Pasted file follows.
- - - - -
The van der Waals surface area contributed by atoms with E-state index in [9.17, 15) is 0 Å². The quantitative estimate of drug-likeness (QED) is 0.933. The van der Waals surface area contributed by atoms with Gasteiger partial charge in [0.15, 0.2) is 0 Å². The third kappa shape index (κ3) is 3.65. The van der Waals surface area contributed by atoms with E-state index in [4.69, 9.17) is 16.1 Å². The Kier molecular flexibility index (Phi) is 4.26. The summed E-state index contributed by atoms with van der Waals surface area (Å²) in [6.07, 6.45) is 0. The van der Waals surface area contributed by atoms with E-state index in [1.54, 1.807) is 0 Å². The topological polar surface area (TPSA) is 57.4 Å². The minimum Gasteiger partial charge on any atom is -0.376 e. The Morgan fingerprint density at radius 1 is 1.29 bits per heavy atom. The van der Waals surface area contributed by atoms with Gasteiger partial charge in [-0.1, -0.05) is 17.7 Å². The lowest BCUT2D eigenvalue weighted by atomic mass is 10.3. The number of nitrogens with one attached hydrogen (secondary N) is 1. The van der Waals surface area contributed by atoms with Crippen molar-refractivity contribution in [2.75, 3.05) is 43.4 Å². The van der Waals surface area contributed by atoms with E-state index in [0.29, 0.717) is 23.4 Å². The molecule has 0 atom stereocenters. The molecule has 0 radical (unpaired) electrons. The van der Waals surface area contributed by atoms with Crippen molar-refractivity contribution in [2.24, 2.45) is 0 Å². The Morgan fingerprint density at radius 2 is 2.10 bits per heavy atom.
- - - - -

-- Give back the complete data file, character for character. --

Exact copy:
The van der Waals surface area contributed by atoms with E-state index in [9.17, 15) is 0 Å². The quantitative estimate of drug-likeness (QED) is 0.933. The van der Waals surface area contributed by atoms with Gasteiger partial charge in [0.15, 0.2) is 0 Å². The third kappa shape index (κ3) is 3.65. The van der Waals surface area contributed by atoms with E-state index in [4.69, 9.17) is 16.1 Å². The Kier molecular flexibility index (Phi) is 4.26. The summed E-state index contributed by atoms with van der Waals surface area (Å²) in [6.07, 6.45) is 0. The van der Waals surface area contributed by atoms with E-state index in [1.54, 1.807) is 0 Å². The topological polar surface area (TPSA) is 57.4 Å². The minimum Gasteiger partial charge on any atom is -0.376 e. The Morgan fingerprint density at radius 1 is 1.29 bits per heavy atom. The van der Waals surface area contributed by atoms with Gasteiger partial charge in [-0.1, -0.05) is 17.7 Å². The lowest BCUT2D eigenvalue weighted by atomic mass is 10.3. The number of nitrogens with one attached hydrogen (secondary N) is 1. The van der Waals surface area contributed by atoms with Crippen molar-refractivity contribution in [2.75, 3.05) is 43.4 Å². The van der Waals surface area contributed by atoms with E-state index in [0.29, 0.717) is 23.4 Å². The molecule has 0 atom stereocenters. The molecule has 0 radical (unpaired) electrons. The van der Waals surface area contributed by atoms with Crippen molar-refractivity contribution in [2.24, 2.45) is 0 Å². The Morgan fingerprint density at radius 2 is 2.10 bits per heavy atom.